|Intro||British engineer and television presenter|
|Is||Engineer Television presenter|
|Type||Engineering Film, Television, Stage and Radio|
Katherine Bellingham (born 1963) is an English engineer and television presenter most widely known for her role presenting the BBC science show Tomorrow's World from 1990–1994. Following a period pursuing other interests and raising children, she resumed her broadcasting career in 2010.
Bellingham was born in Buckrose, East Riding of Yorkshire, and educated at the independent Mount School on Dalton Terrace (A59) in York, followed by the University of Oxford, where she studied Physics. She graduated in 1984. She earned her MSc in Electronic Communications Systems Engineering from University of Hertfordshire.
Bellingham was a BBC radio engineer working in the BBC Broadcasting House in 1988 when she was selected to co-host the annual Faraday Lecture sponsored by the Institution of Electrical Engineers – a tour of live shows for school pupils around the UK. A BBC Schools producer saw her perform and she was offered a presenting role on a new Design and Technology programme called Techno. She returned to her engineering training, but then applied for Tomorrow's World and joined the team of presenters working on the show in 1990 for four years. Programmes she has presented include: Radio Five Live – The Acid Test from 1994–7 and Splitting the Difference in 1996 BBC School Radio Radio 4 – Testing Times (four-part series in November 1999) BBC2 – Working in Engineering in 1999 The Open University Children's ITV – The Big Bang from 1996–2004 After around five years of regular television work, hosting numerous live events and presenting corporate video programmes, Bellingham decided to focus first on her young family and then to follow her core professional interest by returning to university to secure an MSc in Electronics.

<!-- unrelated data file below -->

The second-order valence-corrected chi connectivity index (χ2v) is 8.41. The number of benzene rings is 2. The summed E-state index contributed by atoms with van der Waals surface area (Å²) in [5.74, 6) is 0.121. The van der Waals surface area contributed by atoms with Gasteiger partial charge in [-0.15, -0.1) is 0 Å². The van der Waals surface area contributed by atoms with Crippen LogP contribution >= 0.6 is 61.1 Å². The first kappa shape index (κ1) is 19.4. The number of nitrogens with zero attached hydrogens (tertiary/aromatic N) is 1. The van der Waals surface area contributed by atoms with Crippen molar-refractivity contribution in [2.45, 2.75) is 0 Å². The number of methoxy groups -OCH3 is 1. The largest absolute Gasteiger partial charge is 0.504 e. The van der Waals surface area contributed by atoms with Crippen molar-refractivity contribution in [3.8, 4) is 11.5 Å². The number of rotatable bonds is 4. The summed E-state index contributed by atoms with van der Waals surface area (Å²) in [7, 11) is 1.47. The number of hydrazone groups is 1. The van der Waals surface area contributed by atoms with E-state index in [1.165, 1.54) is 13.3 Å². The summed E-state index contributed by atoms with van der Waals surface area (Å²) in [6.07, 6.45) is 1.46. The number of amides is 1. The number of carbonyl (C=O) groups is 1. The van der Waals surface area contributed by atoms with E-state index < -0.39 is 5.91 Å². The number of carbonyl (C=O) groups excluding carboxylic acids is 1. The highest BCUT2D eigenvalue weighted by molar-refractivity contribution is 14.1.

Promotion of engineering (especially for women)
She went on to train and work as a maths teacher until July 2007, but has now returned to her media work, and to promoting STEM (science, technology, engineering and maths) to general public audiences, particularly school pupils. She is the DCSF's STEM Careers Champion (NSCC), Education Ambassador for the Bloodhound Engineering Adventure. Kate returned to TV screens in March 2010 as a regular co-presenter for Museum of Life a documentary series for BBC2 about the Natural History Museum. She was one of the celebrity judges at the National Science + Engineering Competition at The Big Bang Fair in March 2012, which rewards students who have achieved excellence in a science, technology, engineering or maths project and awarded prizes for the Talent 2030 National Engineering Competition for Girls in 2015. She was also involved with the British Engineering Excellence Awards (BEEAs) in October 2010, an event, organised by British-based Eureka and New Electronics, which aims to promote the engineering achievements of British companies. During the awards Kate wore the "e-dress" (designed by Abigail Williams from Amman Valley School and created by Francesca Rosella and Ryan Genz of CuteCircuit), discussed the role of Design Technology (DT) in schools and its significance to British Engineering in the future.
In 1997, she received an honorary doctorate in Technology from Staffordshire University. In 2003, she received an MSc in Electronics from the University of Hertfordshire. She is President of Young Engineers, the national network of engineering clubs in schools and colleges. She is also a Patron of WISE, a charitable organisation that encourages young women to pursue careers in Science, Engineering and Construction. In 2011 she was awarded a Women of Outstanding Achievement Award, partly in recognition for her work as National STEM Co-Ordinator for Sheffield Hallam University's Centre for Science Education.
Bellingham is married to BBC maintenance engineer, Martin Young. They have two children and settled in Hertfordshire.